Impact on Scientific Research of Brexit Transition Termination

Open Letter

Leading scientists write an open letter to the Prime Minister detailing the impact on scientific research of Brexit transition termination, and call on the Government to “take whatever time is needed to negotiate a productive future relationship with the EU, including UK research and the ERA.”

Read the letter in full below.

OPEN LETTER TO THE PRIME MINISTER
FROM LEADING RESEARCH SCIENTISTS IN THE UK


Rt Hon Boris Johnson, MP
10 Downing Street
London
SW1A 2AL

Monday, 8th June 2020

Dear Prime Minister,

Impact on Science Research of Brexit Transition Termination

The response to Covid-19 has shown how international collaboration has been essential for rapid progress in understanding the disease. No single nation has the expertise or innovative pipeline and power to characterize the virus, develop a vaccine for it and distribute that vaccine globally.

The huge scientific problems facing globally inter-connected economies, ranging from climate change to artificial intelligence, require shared expertise and research power. There is a wonderful vehicle for galvanizing and funding such collaborative research and innovation, the European Research Area.

The UK played a major role in the creation of the ERA and defining its ways of working and has led many of its most significant research efforts. But our involvement is now in jeopardy with the prospect of a No-Deal Brexit.

We believe that the Government should take whatever time is needed to negotiate a productive future relationship with the EU, including UK research and the ERA. This can only benefit both parties and is manifestly in the long-term interest of the UK and all its citizens.

Covid-19 has inflicted a severe setback to our economy and to future prospects of our youth. Recovery from such a setback will require a strong research and innovation base and a No-Deal Brexit would severely damage it. It would erode the attractiveness of our universities to talent from around the globe and the attractiveness of the UK as a location for leading science and technology businesses, at precisely a time when those goals are under threat due to the pandemic.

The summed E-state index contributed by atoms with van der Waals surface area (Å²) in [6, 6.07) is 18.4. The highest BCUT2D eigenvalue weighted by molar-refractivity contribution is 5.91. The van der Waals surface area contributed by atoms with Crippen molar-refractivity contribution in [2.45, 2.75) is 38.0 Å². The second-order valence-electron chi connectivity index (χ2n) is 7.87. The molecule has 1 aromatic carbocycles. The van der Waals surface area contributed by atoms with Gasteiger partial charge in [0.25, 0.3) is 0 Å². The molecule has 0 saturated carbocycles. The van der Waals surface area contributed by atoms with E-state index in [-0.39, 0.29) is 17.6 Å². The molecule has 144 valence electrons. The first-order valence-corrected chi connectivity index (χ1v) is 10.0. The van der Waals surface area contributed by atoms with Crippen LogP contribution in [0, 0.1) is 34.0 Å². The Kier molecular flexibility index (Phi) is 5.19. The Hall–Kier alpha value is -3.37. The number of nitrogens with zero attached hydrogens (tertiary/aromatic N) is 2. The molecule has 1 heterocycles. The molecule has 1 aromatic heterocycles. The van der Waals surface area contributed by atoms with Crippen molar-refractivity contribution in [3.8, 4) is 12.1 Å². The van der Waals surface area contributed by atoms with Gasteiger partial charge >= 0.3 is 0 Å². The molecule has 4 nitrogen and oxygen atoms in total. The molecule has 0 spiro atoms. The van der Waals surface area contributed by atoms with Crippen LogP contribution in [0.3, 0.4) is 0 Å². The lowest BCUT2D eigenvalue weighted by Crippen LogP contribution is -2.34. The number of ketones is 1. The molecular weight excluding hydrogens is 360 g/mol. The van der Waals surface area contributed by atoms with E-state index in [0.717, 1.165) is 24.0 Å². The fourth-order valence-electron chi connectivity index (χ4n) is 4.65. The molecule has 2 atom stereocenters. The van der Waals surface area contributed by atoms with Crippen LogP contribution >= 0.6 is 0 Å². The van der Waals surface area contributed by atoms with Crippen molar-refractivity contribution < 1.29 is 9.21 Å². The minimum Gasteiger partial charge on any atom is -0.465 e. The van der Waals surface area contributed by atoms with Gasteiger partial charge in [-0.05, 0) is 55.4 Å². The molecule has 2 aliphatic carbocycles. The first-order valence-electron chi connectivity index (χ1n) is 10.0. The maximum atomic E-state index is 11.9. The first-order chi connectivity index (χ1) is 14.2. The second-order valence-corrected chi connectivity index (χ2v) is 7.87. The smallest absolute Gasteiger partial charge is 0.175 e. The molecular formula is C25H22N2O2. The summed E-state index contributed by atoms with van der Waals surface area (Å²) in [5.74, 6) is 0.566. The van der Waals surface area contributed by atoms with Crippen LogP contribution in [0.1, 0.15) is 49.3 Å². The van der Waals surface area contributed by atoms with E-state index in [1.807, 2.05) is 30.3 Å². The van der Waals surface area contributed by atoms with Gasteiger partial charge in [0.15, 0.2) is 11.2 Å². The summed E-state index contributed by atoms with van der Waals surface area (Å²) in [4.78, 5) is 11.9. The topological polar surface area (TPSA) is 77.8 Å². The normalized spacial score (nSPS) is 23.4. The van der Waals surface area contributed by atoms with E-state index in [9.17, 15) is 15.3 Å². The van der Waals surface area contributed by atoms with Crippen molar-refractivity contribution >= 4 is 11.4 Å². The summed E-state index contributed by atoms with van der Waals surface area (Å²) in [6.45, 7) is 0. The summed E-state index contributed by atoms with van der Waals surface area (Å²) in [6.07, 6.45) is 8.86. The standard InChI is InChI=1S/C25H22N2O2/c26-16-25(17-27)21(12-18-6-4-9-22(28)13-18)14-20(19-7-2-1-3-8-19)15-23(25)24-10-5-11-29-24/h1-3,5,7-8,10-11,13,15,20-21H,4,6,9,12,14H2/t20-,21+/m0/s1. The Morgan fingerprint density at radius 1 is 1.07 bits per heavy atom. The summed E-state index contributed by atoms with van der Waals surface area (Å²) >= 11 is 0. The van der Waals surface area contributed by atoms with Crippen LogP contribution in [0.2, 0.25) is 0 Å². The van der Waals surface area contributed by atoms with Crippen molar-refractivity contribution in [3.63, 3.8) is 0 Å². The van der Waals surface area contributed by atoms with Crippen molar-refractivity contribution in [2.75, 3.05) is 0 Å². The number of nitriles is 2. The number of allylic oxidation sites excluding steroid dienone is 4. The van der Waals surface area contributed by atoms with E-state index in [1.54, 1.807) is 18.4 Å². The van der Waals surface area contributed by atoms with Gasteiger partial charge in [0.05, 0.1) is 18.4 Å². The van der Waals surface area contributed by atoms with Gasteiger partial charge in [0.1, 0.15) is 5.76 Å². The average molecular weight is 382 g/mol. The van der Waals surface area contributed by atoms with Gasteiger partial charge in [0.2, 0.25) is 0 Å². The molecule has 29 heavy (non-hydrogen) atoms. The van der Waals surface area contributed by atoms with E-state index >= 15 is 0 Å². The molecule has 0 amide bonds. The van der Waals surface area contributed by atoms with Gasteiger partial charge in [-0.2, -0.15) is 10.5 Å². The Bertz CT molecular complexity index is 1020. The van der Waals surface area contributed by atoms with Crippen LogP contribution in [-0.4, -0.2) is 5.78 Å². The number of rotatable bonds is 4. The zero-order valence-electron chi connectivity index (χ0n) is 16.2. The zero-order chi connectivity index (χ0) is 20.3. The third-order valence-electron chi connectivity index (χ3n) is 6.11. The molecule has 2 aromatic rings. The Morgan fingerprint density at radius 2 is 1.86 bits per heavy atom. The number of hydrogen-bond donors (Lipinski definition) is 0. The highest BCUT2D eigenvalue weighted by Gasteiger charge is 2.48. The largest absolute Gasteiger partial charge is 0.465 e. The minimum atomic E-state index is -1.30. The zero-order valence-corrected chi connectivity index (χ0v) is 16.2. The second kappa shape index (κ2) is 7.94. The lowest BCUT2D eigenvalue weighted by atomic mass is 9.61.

We believe a No-Deal Brexit will cause unnecessary and possibly long-term damage because of an arbitrary timeline set before the pandemic.


Yours faithfully,

  • Venki Ramakrishan, Nobel Prize for Chemistry 2000, President of the Royal Society
  • Sir Paul Nurse, Nobel Laureate, Physiology or Medicine 2001
  • Martin Rees FRS, Baron Rees of Ludlow
  • Niall FitzGerald KBE, Chairman – Leverhulme Trust
  • Professor Daniel Anthony, University of Oxford
  • Professor Dorothy Bishop, University of Oxford
  • Professor Edward Bullmore, University of Cambridge
  • Professor Roger Crisp, University of Oxford
  • Professor Annette Dolphin, University College London,
  • Professor Dame Athene Donald DBE FRS, University of Cambridge
  • Professor Barry Everitt FRS, University of Cambridge
  • Professor Anne Ferguson-Smith FRS, University of Cambridge
  • Professor Christine Holt FRS, University of Cambridge
  • Professor Charles Hulme FBA, University of Oxford
  • Professor Roger Lemon, University College London
  • Professor Stafford Lightman, University of Bristol
  • Dr Alice Prochaska, Former Principal and Honorary Fellow Somerville College, Oxford
  • Professor Wolfram Schultz, University of Cambridge
  • Professor Maggie Snowling CBE, University of Oxford
  • Professor David Spiegelhalter OBE FRS, University of Cambridge
  • Professor William Whyte, St John’s College, Oxford